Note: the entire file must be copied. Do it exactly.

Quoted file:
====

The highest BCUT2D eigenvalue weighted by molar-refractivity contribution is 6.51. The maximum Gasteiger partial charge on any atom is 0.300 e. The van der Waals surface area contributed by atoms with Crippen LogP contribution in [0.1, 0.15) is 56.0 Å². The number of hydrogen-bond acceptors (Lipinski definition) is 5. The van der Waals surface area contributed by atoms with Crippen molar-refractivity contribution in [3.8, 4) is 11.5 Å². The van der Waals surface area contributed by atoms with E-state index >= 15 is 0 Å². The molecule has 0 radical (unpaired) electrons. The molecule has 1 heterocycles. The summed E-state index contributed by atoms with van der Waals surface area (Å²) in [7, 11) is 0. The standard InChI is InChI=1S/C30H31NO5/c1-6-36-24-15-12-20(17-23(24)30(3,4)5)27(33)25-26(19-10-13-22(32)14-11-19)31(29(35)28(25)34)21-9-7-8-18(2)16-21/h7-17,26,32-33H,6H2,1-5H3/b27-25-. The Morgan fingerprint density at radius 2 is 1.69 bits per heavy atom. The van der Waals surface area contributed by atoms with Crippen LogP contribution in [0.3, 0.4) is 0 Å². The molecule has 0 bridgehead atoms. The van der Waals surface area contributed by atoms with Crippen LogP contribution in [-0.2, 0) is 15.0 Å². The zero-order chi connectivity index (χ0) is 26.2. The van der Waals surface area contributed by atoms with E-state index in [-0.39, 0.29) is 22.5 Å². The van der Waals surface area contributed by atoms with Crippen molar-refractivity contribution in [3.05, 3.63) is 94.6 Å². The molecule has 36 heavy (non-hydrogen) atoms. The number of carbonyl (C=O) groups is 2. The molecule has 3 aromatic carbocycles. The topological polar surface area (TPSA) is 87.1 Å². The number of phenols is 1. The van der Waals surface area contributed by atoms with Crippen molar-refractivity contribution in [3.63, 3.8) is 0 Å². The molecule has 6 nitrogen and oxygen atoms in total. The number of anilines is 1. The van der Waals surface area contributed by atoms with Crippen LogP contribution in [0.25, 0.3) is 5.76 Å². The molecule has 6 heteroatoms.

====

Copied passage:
The highest BCUT2D eigenvalue weighted by molar-refractivity contribution is 6.51. The maximum Gasteiger partial charge on any atom is 0.300 e. The van der Waals surface area contributed by atoms with Crippen LogP contribution in [0.1, 0.15) is 56.0 Å². The number of hydrogen-bond acceptors (Lipinski definition) is 5. The van der Waals surface area contributed by atoms with Crippen molar-refractivity contribution in [3.8, 4) is 11.5 Å². The van der Waals surface area contributed by atoms with E-state index >= 15 is 0 Å². The molecule has 0 radical (unpaired) electrons. The molecule has 1 heterocycles. The summed E-state index contributed by atoms with van der Waals surface area (Å²) in [7, 11) is 0. The standard InChI is InChI=1S/C30H31NO5/c1-6-36-24-15-12-20(17-23(24)30(3,4)5)27(33)25-26(19-10-13-22(32)14-11-19)31(29(35)28(25)34)21-9-7-8-18(2)16-21/h7-17,26,32-33H,6H2,1-5H3/b27-25-. The Morgan fingerprint density at radius 2 is 1.69 bits per heavy atom. The van der Waals surface area contributed by atoms with Crippen LogP contribution in [0.3, 0.4) is 0 Å². The molecule has 0 bridgehead atoms. The van der Waals surface area contributed by atoms with Crippen LogP contribution in [-0.2, 0) is 15.0 Å². The zero-order chi connectivity index (χ0) is 26.2. The van der Waals surface area contributed by atoms with E-state index in [-0.39, 0.29) is 22.5 Å². The van der Waals surface area contributed by atoms with Crippen molar-refractivity contribution in [3.05, 3.63) is 94.6 Å². The molecule has 36 heavy (non-hydrogen) atoms. The number of carbonyl (C=O) groups is 2. The molecule has 3 aromatic carbocycles. The topological polar surface area (TPSA) is 87.1 Å². The number of phenols is 1. The van der Waals surface area contributed by atoms with Crippen molar-refractivity contribution in [3.63, 3.8) is 0 Å². The molecule has 6 nitrogen and oxygen atoms in total. The number of anilines is 1. The van der Waals surface area contributed by atoms with Crippen LogP contribution in [0.25, 0.3) is 5.76 Å². The molecule has 6 heteroatoms.